Roosky Lock to Dromod Harbour takes no time and on the approach I could see the harbour was full of boats. Was there enough space for one? A few people gathered on the harbour path watching as I navigated the Horizon 4 around the very tight bend into the harbour. I could feel Granda breathing down my neck! Having thrusters on the boat was a huge bonus and navigating the tight entrance was simple. No space at the inn so I had to do a 180 and renavigate the entrance that was now the exit. Perfectly manoeuvred and I even received applause from a couple of the bystanders. Thankfully, beside the main harbour is a small side harbour and there was enough space for the Horizon 4. This time I reversed in and once again, executed to perfection. Even Granda commented he was impressed!
NO ROOM FOR ROSIE
Evening time and we ventured off the luxurious Horizon 4 to dine at a local pub, Cox’s Steakhouse. Sadly, unlike pubs along the River Thames; Rosie wasn’t welcome on the premises. I returned Rosie to the boat, settled her then returned to the pub for food. Exhausted, Matilda fell asleep on the comfy pub bench seat before her food arrived. Our waitress kindly took Matilda’s food away and packaged it as a takeaway. Matilda awakened as we settled the bill and her first question…where’s my dinner? Food at Cox’s Steakhouse was excellent, as was the service. Back on the Horizon 4 Matilda tucked into her takeaway and Rosie got a titbit of steak that Mummy brought home from the pub. Having slept, Matilda was now wide awake and point blank refusing to go to bed! Let’s just say t’was a long, long night with our energetic monkey running riot!
FINAL DAY AND OUR FINAL DESTINATION
Being asked to move a Premier Horizon 4 from Portumna to Carrick-on-Shannon was a blessing. The Horizon 4 perfectly accommodated 4 adults, 2 children and 1 dog with room to spare. Our final cruising day from Dromod Harbour to Carrick-on-Shannon had me steer from the primary position inside the warm cabin. The rain fell, the wind swirled and the temperature dropped, but being Ireland, after an hour of wet; out came the sun. It’s common knowledge that in Ireland you can have all four seasons occur within one day! Back on the upper deck we enjoyed our last hours on the Horizon 4 and took a few family photos. And there it was, one final bridge before the Emerald Star / Le Boat moorings came into view. Aside from a 2 hour taxi ride back to Portumna to lift cars, our River Shannon adventure was over!
WOULD WE GO BACK?
Before a fisherman could tell the tale of ‘the one that got away’, yes we would!! Once again we had a great time on the River Shannon cruise with Emerald Star on board a Horizon 4; provided by Emerald Star / Le Boat. The 40 shades of green fields and the peace and tranquility are enough to make us want to return to the River Shannon time and time again As second-time river cruisers I can honestly say we had a great time boating on the River Shannon. As a family it was great for the girls to have Nana and Granda on board…and, not one single squabble! If you haven’t tried river cruising before, you should. I think you’ll be pleasantly surprised at how much fun river cruising is!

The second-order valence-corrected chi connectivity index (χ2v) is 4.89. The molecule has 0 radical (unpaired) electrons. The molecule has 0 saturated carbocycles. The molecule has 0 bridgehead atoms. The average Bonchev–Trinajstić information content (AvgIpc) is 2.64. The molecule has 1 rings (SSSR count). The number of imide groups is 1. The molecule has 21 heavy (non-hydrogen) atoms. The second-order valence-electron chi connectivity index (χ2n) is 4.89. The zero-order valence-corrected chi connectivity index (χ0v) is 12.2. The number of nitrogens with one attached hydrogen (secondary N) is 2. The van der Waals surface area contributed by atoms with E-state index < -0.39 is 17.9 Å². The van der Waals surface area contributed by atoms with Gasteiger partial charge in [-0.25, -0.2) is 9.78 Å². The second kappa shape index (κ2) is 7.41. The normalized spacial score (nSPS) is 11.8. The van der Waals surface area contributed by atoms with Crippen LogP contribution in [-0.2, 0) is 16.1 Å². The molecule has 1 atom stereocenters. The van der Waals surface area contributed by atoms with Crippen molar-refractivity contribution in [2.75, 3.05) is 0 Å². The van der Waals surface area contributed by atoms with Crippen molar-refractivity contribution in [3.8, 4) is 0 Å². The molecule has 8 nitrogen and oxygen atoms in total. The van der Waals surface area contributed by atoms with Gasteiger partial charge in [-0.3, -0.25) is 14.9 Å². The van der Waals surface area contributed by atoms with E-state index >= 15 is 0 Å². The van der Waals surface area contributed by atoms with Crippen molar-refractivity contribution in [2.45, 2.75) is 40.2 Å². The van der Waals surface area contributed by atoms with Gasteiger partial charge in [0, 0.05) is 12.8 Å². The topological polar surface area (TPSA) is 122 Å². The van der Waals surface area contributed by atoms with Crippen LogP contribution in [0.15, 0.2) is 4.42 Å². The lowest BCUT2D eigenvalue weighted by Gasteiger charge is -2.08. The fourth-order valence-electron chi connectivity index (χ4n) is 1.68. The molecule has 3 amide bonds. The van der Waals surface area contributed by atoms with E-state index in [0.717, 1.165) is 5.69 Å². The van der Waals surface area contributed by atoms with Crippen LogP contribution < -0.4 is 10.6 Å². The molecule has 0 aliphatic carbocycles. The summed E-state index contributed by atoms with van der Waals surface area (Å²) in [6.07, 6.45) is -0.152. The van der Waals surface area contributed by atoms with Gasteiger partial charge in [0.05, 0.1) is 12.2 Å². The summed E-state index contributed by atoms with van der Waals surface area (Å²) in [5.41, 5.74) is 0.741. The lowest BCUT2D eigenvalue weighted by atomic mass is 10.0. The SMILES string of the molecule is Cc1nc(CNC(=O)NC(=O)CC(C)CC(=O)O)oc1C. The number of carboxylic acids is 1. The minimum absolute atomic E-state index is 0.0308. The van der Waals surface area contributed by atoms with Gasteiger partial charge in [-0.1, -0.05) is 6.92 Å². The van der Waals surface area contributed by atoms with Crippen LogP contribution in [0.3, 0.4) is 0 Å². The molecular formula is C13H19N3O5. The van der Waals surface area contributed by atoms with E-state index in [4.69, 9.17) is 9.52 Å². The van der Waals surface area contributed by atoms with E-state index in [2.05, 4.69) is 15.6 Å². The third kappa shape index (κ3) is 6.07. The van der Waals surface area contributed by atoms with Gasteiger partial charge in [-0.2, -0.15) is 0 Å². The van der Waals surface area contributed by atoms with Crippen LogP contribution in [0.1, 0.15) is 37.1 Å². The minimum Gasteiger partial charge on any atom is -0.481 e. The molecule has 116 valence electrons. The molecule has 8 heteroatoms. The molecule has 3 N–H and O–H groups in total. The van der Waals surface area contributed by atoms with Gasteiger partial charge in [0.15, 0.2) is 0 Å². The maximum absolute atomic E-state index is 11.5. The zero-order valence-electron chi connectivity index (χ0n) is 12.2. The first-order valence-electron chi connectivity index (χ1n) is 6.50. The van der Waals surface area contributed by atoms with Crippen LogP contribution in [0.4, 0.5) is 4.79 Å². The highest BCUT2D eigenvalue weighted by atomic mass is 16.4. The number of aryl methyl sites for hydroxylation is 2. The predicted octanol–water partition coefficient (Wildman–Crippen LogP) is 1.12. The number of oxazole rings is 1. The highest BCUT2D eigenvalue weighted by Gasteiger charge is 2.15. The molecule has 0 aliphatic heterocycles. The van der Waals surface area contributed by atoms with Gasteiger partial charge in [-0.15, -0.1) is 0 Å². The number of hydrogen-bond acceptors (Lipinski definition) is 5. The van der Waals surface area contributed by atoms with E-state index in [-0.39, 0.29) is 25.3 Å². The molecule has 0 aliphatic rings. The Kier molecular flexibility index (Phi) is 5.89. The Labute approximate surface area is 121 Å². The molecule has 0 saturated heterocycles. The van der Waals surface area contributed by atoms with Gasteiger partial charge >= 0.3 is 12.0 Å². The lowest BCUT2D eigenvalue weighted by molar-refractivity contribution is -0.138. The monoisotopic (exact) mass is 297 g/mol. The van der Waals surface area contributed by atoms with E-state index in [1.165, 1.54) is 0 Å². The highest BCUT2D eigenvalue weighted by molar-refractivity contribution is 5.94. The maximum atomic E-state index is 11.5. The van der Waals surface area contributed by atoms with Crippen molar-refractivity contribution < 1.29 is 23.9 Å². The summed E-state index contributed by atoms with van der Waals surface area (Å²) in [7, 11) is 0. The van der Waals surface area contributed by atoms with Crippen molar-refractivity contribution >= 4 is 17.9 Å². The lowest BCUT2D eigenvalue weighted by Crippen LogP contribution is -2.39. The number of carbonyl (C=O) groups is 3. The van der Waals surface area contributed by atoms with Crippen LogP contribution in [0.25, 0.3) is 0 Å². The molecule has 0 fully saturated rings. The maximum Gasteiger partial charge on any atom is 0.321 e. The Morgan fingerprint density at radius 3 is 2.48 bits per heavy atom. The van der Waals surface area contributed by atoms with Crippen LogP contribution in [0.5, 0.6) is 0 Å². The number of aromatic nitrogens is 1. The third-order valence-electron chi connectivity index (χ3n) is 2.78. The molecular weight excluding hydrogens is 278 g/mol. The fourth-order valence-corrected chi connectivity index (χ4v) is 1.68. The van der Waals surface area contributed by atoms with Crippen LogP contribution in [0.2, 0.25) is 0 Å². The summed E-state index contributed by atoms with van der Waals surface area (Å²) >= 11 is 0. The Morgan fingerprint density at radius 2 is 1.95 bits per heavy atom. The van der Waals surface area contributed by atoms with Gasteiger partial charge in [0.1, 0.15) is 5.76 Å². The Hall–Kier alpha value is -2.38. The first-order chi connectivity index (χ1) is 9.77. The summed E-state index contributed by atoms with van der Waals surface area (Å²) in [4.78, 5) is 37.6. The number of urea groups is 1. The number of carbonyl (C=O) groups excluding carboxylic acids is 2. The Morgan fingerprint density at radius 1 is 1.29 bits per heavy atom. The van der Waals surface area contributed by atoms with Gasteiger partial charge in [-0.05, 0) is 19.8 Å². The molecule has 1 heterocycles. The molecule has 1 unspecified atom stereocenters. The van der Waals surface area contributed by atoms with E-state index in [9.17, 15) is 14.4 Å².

note: the eagle eyed amongst you will spot that we’ve mentioned the Horizon 4 all the way through this post. However, when you look at photos you will see the boat stickers say Horizon 3. We’ve not made an error, the boat stickers are incorrect…and although the Horizon 3 and 4 are almost identical; we did indeed transport the Horizon 4.
With a very special THANK YOU to (in no particular order):
- Le Boat – for entrusting the transportation of the Premier Horizon 4 to The Callaghan Posse,
- Rachel Gifford (Le Boat Marketing Manager UK and Ireland) – for organising our second river cruise with Le Boat / Emerald Star,
- Sarah and Angie (Emerald Star / Le Boat Portumna) – for your very warm welcome and the ice lollies,,
- Elgin (Emerald Star / Le Boat Carrick-on-Shannon) – for your lovely welcome to Emerald Star and for organising our taxi,
- Waterways Ireland and Lock Keepers – for the fantastic work you do in keeping the River Shannon and the locks running smoothly,
- Michael Glancy – for keeping Granda and I entertained on our taxi journey, pleasure to meet you.
We are extremely grateful to have met each and every one of you. Looking forward to cruising the River Shannon in the not so distant future, until then…taisteal sábháilte!
LILY-BELLE SAYS (10)
The Horizon 4 was huge and much trickier to steer than the Crusader. There was’t much to see on the River Shannon but I still love going on a boat. We saw wild goats and donkeys. There wasn’t as many swans as there is on the River Thames, and they didn’t know what to make of the swan food we brought back from Windsor. I can’t wait to do another boating holiday!
MATILDA SAYS (4)
I loved going on holiday with Nana and Granda and Rosie. We made an Easter cake and had fun at the park.
Le Boat: visit Emerald Star by Le Boat online for hire pricing (damage waiver and fuel deposits required)
Route: Portumna to Carrick-on-Shannon, Ireland
Date(s) of visit: 20th – 23rd April 2019
Mooring costs: mooring is free, each lock costs €1.50 (€3.00 if a bridge has to be raised)
Ireland Waterways guide: full edition pdf
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[disclaimer: Horizon 4 boat was gifted by Emerald Star / Le Boat. Gifted item(s) were provided in return for social media and blog coverage]